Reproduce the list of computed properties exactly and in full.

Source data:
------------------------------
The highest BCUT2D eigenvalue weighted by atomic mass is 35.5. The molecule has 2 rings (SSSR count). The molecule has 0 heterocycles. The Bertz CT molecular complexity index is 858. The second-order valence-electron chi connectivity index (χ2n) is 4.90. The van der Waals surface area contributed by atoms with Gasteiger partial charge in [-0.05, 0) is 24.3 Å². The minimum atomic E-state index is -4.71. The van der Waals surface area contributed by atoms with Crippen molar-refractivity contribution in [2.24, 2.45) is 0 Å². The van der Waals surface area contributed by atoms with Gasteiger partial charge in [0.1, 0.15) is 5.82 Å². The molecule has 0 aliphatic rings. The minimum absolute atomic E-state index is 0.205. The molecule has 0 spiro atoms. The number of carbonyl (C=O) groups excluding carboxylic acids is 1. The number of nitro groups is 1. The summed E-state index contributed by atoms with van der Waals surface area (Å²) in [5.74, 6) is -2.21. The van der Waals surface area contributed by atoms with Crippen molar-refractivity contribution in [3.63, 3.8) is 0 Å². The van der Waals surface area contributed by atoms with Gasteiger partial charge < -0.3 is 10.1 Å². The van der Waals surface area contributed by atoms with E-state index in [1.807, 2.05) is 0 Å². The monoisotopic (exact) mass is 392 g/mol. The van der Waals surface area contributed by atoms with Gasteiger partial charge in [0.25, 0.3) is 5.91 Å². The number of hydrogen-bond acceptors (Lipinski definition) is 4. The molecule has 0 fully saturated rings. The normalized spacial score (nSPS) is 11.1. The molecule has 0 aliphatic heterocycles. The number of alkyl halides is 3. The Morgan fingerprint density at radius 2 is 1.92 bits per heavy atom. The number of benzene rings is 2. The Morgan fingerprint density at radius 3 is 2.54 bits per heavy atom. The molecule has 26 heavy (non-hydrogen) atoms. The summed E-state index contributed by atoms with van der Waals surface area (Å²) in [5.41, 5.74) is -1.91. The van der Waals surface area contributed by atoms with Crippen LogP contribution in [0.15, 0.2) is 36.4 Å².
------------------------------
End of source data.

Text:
The highest BCUT2D eigenvalue weighted by atomic mass is 35.5. The molecule has 2 rings (SSSR count). The molecule has 0 heterocycles. The Bertz CT molecular complexity index is 858. The second-order valence-electron chi connectivity index (χ2n) is 4.90. The van der Waals surface area contributed by atoms with Gasteiger partial charge in [-0.05, 0) is 24.3 Å². The minimum atomic E-state index is -4.71. The van der Waals surface area contributed by atoms with Crippen molar-refractivity contribution in [2.24, 2.45) is 0 Å². The van der Waals surface area contributed by atoms with Gasteiger partial charge in [0.1, 0.15) is 5.82 Å². The molecule has 0 aliphatic rings. The minimum absolute atomic E-state index is 0.205. The molecule has 0 spiro atoms. The number of carbonyl (C=O) groups excluding carboxylic acids is 1. The number of nitro groups is 1. The summed E-state index contributed by atoms with van der Waals surface area (Å²) in [5.74, 6) is -2.21. The van der Waals surface area contributed by atoms with Crippen molar-refractivity contribution in [3.63, 3.8) is 0 Å². The van der Waals surface area contributed by atoms with Gasteiger partial charge < -0.3 is 10.1 Å². The van der Waals surface area contributed by atoms with E-state index in [1.807, 2.05) is 0 Å². The monoisotopic (exact) mass is 392 g/mol. The van der Waals surface area contributed by atoms with Gasteiger partial charge in [0.25, 0.3) is 5.91 Å². The number of hydrogen-bond acceptors (Lipinski definition) is 4. The molecule has 0 fully saturated rings. The normalized spacial score (nSPS) is 11.1. The molecule has 0 aliphatic heterocycles. The number of alkyl halides is 3. The Morgan fingerprint density at radius 2 is 1.92 bits per heavy atom. The number of benzene rings is 2. The Morgan fingerprint density at radius 3 is 2.54 bits per heavy atom. The molecule has 26 heavy (non-hydrogen) atoms. The summed E-state index contributed by atoms with van der Waals surface area (Å²) in [5.41, 5.74) is -1.91. The van der Waals surface area contributed by atoms with Crippen LogP contribution in [0.15, 0.2) is 36.4 Å².